We have just begun using WebKit and PSP and are using an MVC approach very
similar to what you describe. In our design, we have a "master servlet"
which is responsible for processing requests from each psp. All requests
include a command identifier, which is mapped to a particular function
within a particular class. The master servlet instantiates the class (as
a can with session scope) and invokes the function, where all the business
logic for processing the request resides. After the function returns, the
request is forwarded, via forwardRequestFast() to the appropriate psp. A
lot of the ideas for our design are based on a chapter in a JSP book, "Web
Development with JavaServer Pages", by Fields and Kolb, Manning
Publications (Ch 8).
Hamish Lawson wrote:
> In Jason Hunter's critique of JSP, he relates how some Java
> programmers have tried to avoid the awkardness of having business logic
> embedded in HTML by moving the logic out to a Bean and having it called
> from the JSP page. He notes that a JSP page used in this way is really
> 'view', a component used to display the results of a client request.
> then the question arises of why submit a request directly to a 'view'
> What if the targeted 'view' isn't the proper view for that request?
> After all, many requests have several possible resulting views. For
> example, the same request might generate a success page, a database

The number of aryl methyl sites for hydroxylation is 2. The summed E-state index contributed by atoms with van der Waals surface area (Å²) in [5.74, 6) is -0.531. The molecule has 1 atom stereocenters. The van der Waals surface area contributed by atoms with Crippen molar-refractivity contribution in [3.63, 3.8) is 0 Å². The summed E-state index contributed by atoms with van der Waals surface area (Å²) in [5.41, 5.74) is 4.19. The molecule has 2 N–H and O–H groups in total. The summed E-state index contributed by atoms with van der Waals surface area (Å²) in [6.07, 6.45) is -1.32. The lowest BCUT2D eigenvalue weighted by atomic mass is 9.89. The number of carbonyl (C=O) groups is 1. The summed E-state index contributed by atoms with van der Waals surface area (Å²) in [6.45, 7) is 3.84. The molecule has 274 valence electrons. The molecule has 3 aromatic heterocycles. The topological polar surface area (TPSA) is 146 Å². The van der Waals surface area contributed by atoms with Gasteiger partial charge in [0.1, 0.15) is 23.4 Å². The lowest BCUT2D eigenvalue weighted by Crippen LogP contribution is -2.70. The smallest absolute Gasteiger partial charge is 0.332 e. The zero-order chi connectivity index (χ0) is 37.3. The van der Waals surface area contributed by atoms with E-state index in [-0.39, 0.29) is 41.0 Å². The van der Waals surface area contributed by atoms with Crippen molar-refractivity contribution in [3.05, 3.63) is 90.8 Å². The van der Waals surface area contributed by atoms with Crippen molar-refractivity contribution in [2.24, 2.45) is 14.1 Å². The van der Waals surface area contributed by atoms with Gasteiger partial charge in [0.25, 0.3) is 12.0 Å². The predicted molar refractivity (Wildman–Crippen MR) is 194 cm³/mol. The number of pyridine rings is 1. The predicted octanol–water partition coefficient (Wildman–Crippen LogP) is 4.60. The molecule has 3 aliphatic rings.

> exception error report, or a required parameter missing error
> report. The same request might also generate a page in English or a
> page in Spanish, depending on the client's locale. Why must a
> directly submit its request to a view? Shouldn't the client make a
> request to some general server component and let the server
> determine the JSP view to return?
> This belief caused many people to adopt ... the model-view-
> controller pattern. With this design, requests are submitted to a
> servlet 'controller' that performs business logic and generates an
> appropriate data 'model' to be displayed. This data is then passed
> internally to a JSP page "view" for rendering, where it appears to
> the JSP page like a normal embedded JavaBean. The appropriate JSP
> page can be selected to do the display, depending on the logic
> inside the controlling servlet. The JSP page becomes a nice
> I've begun looking at WebKit and PSP, and I'm wondering whether PSP can
> be employed in such a model-view-controller approach. From my intial
> reading I get the impression that the only approach for using PSP pages
> is to have them be the direct recipients of requests; is that the case?
> Hamish Lawson
>  http://www.servlets.com/soapbox/problems-jsp.html
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